When the Rice Variety Nitrogen and Agronomic Management Project was first funded by the AgriFutures Rice Program in 2015, there was little data supporting the agronomics of growing different rice varieties and this advice was based on aerial sowing.
Many growers experienced economic setbacks due to the lack of access to relevant agronomic information on new varieties, prompting AgriFutures Rice Program and NSW Department of Primary Industries (NSW DPI) to invest in research and development (R&D) aimed at filling the rice agronomy research gap.
“The overall aim realistically was to maximise the water productivity of rice growing,” said Brian Dunn, NSW DPI Research Agronomist.
“We’ve looked at a number of facets – one is improving the management of the varieties so the timing of their sowing, the nitrogen rates and timing of nitrogen so you’re maximising yield. We also considered the way the crop is grown. For example, if it was aerial sown, drill sown or drill sown with delayed permanent water.”
Six years later, the industry now has robust, data driven recommendations for eleven rice varieties, and a better understanding of how the different sowing methods can impact growers’ profitability.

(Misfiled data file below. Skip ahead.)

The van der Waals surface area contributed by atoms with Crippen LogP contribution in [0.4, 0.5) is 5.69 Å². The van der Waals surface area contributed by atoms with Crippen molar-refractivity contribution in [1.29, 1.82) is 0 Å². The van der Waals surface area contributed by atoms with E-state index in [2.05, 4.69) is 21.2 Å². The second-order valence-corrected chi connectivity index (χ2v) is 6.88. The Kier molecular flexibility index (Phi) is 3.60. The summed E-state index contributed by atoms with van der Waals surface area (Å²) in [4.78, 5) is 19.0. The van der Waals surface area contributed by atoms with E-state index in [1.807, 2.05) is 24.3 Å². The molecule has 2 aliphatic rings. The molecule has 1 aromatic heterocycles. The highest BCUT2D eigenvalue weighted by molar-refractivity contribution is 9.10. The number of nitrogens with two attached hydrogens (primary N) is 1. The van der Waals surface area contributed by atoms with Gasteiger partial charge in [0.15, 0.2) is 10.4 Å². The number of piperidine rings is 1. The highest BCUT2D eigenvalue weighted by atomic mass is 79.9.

Extensive research fine tunes growing practices
61 experiments were conducted across the rice growing regions of southern New South Wales from 2015 – 2021, in the Murray and Murrumbidgee Valleys, including sites at the Yanco Agricultural Institute, Leeton Field Station and Rice Research Australia (RRAPL).
A minimum of six experiments were conducted each season, with three in each valley.
As a result, the project has delivered agronomic and nitrogen management guidelines for all current rice varieties, and for all sowing methods and water management practices – to support the production of high yielding, low-risk rice crops.
Bunnaloo rice grower Antony Vagg was among the group of growers involved in on-farm trials. Antony found that the results and resources developed through the project have assisted him to refine sowing times and scheduling for nitrogen applications.
“Rice is actually relatively easy to grow. But it’s not that easy to grow a really good rice crop,” said Antony.
“There’s been a little bit of guesswork for growers, what’s worked and what hasn’t. Whereas now, as a result of R&D, we have a good, detailed guide to grow a successful rice crop. If you follow these steps, you’ve got a very good opportunity to produce a quality crop.”